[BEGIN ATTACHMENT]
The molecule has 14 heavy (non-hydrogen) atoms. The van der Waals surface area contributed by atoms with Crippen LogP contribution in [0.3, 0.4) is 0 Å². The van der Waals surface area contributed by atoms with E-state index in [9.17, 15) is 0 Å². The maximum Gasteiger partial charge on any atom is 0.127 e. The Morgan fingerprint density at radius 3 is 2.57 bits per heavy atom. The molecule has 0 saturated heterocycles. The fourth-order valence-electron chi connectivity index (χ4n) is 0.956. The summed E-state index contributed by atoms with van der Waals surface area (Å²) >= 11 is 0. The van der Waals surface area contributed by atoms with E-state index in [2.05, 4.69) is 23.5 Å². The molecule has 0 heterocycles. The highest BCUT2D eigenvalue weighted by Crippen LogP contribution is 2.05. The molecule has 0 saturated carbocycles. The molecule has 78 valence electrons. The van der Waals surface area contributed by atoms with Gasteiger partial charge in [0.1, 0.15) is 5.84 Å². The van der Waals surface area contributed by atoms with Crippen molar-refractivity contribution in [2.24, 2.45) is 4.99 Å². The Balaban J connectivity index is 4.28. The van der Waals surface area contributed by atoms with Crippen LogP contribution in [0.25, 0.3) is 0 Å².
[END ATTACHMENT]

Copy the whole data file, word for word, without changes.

The molecule has 14 heavy (non-hydrogen) atoms. The van der Waals surface area contributed by atoms with Crippen LogP contribution in [0.3, 0.4) is 0 Å². The van der Waals surface area contributed by atoms with E-state index in [9.17, 15) is 0 Å². The maximum Gasteiger partial charge on any atom is 0.127 e. The Morgan fingerprint density at radius 3 is 2.57 bits per heavy atom. The molecule has 0 saturated heterocycles. The fourth-order valence-electron chi connectivity index (χ4n) is 0.956. The summed E-state index contributed by atoms with van der Waals surface area (Å²) >= 11 is 0. The van der Waals surface area contributed by atoms with E-state index in [2.05, 4.69) is 23.5 Å². The molecule has 0 heterocycles. The highest BCUT2D eigenvalue weighted by Crippen LogP contribution is 2.05. The molecule has 0 saturated carbocycles. The molecule has 78 valence electrons. The van der Waals surface area contributed by atoms with Gasteiger partial charge in [0.1, 0.15) is 5.84 Å². The van der Waals surface area contributed by atoms with Crippen molar-refractivity contribution in [2.24, 2.45) is 4.99 Å². The Balaban J connectivity index is 4.28. The van der Waals surface area contributed by atoms with Crippen LogP contribution in [0.25, 0.3) is 0 Å².